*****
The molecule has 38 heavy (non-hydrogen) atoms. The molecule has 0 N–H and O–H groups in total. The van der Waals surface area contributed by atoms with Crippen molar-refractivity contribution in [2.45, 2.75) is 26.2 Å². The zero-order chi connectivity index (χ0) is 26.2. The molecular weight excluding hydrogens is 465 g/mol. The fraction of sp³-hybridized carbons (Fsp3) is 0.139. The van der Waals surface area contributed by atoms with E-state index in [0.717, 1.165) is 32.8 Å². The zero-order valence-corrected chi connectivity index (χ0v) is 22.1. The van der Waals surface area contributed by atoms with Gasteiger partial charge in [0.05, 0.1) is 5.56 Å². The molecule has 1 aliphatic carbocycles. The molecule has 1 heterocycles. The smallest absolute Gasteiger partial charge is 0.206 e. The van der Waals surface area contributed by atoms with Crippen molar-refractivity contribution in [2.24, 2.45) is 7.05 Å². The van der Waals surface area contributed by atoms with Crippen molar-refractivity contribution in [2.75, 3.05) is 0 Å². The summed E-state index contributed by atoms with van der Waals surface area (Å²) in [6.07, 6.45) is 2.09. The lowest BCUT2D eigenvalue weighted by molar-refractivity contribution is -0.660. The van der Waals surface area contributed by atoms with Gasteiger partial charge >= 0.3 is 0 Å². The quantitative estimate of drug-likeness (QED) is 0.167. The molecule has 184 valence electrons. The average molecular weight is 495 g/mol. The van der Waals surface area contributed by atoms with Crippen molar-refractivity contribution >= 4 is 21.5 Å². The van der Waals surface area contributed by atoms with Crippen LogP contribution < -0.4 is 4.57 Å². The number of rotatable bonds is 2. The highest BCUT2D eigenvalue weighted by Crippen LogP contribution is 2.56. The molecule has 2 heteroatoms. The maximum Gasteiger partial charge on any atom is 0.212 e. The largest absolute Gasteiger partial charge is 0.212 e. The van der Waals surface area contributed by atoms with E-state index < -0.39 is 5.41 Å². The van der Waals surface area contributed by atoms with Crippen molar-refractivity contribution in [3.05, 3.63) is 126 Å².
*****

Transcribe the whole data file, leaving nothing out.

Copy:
The molecule has 38 heavy (non-hydrogen) atoms. The molecule has 0 N–H and O–H groups in total. The van der Waals surface area contributed by atoms with Crippen molar-refractivity contribution in [2.45, 2.75) is 26.2 Å². The zero-order chi connectivity index (χ0) is 26.2. The molecular weight excluding hydrogens is 465 g/mol. The fraction of sp³-hybridized carbons (Fsp3) is 0.139. The van der Waals surface area contributed by atoms with E-state index in [0.717, 1.165) is 32.8 Å². The zero-order valence-corrected chi connectivity index (χ0v) is 22.1. The van der Waals surface area contributed by atoms with Gasteiger partial charge in [0.05, 0.1) is 5.56 Å². The molecule has 1 aliphatic carbocycles. The molecule has 1 heterocycles. The smallest absolute Gasteiger partial charge is 0.206 e. The van der Waals surface area contributed by atoms with Crippen molar-refractivity contribution in [2.24, 2.45) is 7.05 Å². The van der Waals surface area contributed by atoms with Crippen molar-refractivity contribution in [2.75, 3.05) is 0 Å². The summed E-state index contributed by atoms with van der Waals surface area (Å²) in [6.07, 6.45) is 2.09. The lowest BCUT2D eigenvalue weighted by molar-refractivity contribution is -0.660. The van der Waals surface area contributed by atoms with Gasteiger partial charge >= 0.3 is 0 Å². The quantitative estimate of drug-likeness (QED) is 0.167. The molecule has 184 valence electrons. The average molecular weight is 495 g/mol. The van der Waals surface area contributed by atoms with Crippen molar-refractivity contribution >= 4 is 21.5 Å². The van der Waals surface area contributed by atoms with Crippen LogP contribution < -0.4 is 4.57 Å². The number of rotatable bonds is 2. The highest BCUT2D eigenvalue weighted by Crippen LogP contribution is 2.56. The molecule has 2 heteroatoms. The maximum Gasteiger partial charge on any atom is 0.212 e. The largest absolute Gasteiger partial charge is 0.212 e. The van der Waals surface area contributed by atoms with E-state index < -0.39 is 5.41 Å². The van der Waals surface area contributed by atoms with Crippen molar-refractivity contribution in [3.05, 3.63) is 126 Å².